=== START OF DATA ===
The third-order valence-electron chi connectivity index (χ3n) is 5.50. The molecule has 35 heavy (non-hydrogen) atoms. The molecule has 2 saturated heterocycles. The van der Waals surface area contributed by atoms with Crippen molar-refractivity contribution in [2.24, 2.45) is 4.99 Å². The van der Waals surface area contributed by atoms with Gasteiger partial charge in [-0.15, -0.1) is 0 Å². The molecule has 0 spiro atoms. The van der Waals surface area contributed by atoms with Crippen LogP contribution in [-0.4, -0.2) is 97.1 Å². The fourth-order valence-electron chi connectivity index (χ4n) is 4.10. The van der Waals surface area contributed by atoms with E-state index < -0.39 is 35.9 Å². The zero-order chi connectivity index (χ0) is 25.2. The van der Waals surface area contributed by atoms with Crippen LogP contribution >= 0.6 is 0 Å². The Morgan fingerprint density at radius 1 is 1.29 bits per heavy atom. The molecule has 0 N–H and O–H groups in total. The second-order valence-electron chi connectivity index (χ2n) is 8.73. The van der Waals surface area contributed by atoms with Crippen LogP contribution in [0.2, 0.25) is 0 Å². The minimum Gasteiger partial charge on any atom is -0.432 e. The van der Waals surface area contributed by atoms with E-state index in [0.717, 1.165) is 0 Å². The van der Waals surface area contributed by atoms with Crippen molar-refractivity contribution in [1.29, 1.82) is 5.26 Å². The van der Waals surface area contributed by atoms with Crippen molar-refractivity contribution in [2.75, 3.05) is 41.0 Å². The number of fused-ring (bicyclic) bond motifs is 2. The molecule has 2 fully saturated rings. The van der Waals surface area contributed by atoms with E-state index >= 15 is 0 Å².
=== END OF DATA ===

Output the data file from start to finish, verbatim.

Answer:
The third-order valence-electron chi connectivity index (χ3n) is 5.50. The molecule has 35 heavy (non-hydrogen) atoms. The molecule has 2 saturated heterocycles. The van der Waals surface area contributed by atoms with Crippen molar-refractivity contribution in [2.24, 2.45) is 4.99 Å². The van der Waals surface area contributed by atoms with Gasteiger partial charge in [-0.15, -0.1) is 0 Å². The molecule has 0 spiro atoms. The van der Waals surface area contributed by atoms with Crippen LogP contribution in [-0.4, -0.2) is 97.1 Å². The fourth-order valence-electron chi connectivity index (χ4n) is 4.10. The van der Waals surface area contributed by atoms with E-state index < -0.39 is 35.9 Å². The zero-order chi connectivity index (χ0) is 25.2. The van der Waals surface area contributed by atoms with Crippen LogP contribution >= 0.6 is 0 Å². The Morgan fingerprint density at radius 1 is 1.29 bits per heavy atom. The molecule has 0 N–H and O–H groups in total. The second-order valence-electron chi connectivity index (χ2n) is 8.73. The van der Waals surface area contributed by atoms with Crippen LogP contribution in [0.2, 0.25) is 0 Å². The minimum Gasteiger partial charge on any atom is -0.432 e. The van der Waals surface area contributed by atoms with E-state index in [0.717, 1.165) is 0 Å². The van der Waals surface area contributed by atoms with Crippen molar-refractivity contribution in [1.29, 1.82) is 5.26 Å². The van der Waals surface area contributed by atoms with Crippen molar-refractivity contribution in [2.75, 3.05) is 41.0 Å². The number of fused-ring (bicyclic) bond motifs is 2. The molecule has 2 fully saturated rings. The van der Waals surface area contributed by atoms with E-state index >= 15 is 0 Å².